The Go documentation clearly envisions interfaces to be very fine-grained, encompassing one or at most a few functions. Typical interfaces in the standard library wrap a single Read() or Write() of Sort() function.

This is a familiar notion, which in object-oriented modeling is sometimes referred to as a “mixin” or a “trait”: a way to describe a capability of an object, that is somewhat unrelated to the primary abstraction that the type represents. Such mixins often have names that express the capability, such as Serializable, Sortable, Stringable.

Interfaces in the Real World

But the real world is not as neat and orderly as the Go Standard Library.

For instance, I am encountering a usage pattern that uses Go interfaces to implement the Handle/Body idiom from C++. Imagine a component in an enterprise application that you may want to stub out during testing, such as the database. This naturally leads to code like this:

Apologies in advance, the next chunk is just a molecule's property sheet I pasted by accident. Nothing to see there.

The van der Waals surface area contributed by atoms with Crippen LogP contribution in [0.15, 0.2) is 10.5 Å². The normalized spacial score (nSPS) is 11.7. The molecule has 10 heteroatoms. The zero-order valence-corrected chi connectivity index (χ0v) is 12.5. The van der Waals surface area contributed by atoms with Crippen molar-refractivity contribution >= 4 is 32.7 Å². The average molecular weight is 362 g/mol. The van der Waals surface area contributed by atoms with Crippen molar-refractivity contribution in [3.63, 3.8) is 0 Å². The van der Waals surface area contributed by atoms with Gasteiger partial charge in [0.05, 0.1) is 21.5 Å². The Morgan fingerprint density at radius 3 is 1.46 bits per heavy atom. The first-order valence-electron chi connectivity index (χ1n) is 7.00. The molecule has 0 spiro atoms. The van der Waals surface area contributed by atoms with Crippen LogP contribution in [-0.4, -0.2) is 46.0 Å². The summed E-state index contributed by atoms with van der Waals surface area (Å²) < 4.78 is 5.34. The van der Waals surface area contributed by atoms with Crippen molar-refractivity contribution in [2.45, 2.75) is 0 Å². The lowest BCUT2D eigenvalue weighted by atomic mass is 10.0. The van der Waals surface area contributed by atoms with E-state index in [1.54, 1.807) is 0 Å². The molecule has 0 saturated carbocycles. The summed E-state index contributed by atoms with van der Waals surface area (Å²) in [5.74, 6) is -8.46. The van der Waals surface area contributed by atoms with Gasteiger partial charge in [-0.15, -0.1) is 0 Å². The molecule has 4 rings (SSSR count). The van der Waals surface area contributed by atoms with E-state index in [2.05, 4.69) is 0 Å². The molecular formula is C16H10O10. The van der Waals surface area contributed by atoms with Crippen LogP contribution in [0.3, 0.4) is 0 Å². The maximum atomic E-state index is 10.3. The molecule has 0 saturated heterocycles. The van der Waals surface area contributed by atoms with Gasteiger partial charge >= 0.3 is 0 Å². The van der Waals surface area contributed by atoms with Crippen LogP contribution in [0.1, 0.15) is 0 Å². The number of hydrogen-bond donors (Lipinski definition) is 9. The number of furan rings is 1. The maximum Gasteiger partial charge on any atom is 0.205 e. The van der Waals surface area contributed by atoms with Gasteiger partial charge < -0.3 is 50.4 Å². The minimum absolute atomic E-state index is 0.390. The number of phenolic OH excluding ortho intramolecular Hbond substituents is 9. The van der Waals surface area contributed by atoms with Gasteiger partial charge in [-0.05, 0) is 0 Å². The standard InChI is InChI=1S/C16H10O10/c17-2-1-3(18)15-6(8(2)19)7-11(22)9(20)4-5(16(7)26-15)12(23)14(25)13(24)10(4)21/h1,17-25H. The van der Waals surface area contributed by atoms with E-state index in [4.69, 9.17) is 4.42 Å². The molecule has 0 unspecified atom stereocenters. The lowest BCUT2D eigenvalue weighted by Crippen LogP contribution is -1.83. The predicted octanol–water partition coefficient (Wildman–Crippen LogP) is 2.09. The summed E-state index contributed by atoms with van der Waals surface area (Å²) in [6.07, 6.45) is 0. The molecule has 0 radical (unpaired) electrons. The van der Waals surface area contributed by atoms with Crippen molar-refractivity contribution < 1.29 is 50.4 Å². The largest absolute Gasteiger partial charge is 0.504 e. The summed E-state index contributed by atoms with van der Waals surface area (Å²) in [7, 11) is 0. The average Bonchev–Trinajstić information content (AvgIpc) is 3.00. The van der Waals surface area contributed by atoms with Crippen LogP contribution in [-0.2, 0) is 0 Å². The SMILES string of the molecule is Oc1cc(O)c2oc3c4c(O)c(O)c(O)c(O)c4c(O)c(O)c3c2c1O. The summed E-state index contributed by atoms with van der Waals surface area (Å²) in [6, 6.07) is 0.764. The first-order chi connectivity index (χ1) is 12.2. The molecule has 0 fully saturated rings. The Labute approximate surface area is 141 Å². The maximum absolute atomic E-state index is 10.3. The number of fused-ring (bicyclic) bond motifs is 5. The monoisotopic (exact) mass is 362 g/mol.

type Backend interface {
    WriteCustomer( Customer )
    ReadCustomer() Customer
    // ...

func BackendFactory( mode string ) Backend {
    if mode == "prod" {
        return ProdBackend{}  // the real thing
    } else {
        return TestBackend{}  // a stub/mock

The factory function returns an interface, and depending on the mode (test or production), the actual type implementing this interface is either real or a stub.

I am deeply uncomfortable with this idiom, although I can’t exactly explain why. Clearly, this usage is counter to the intention of the Go interface feature (the Backend above is definitely not a mixin!), but that alone is not a reason to reject an idiom: there is nothing wrong with finding new and unanticipated applications for a language feature!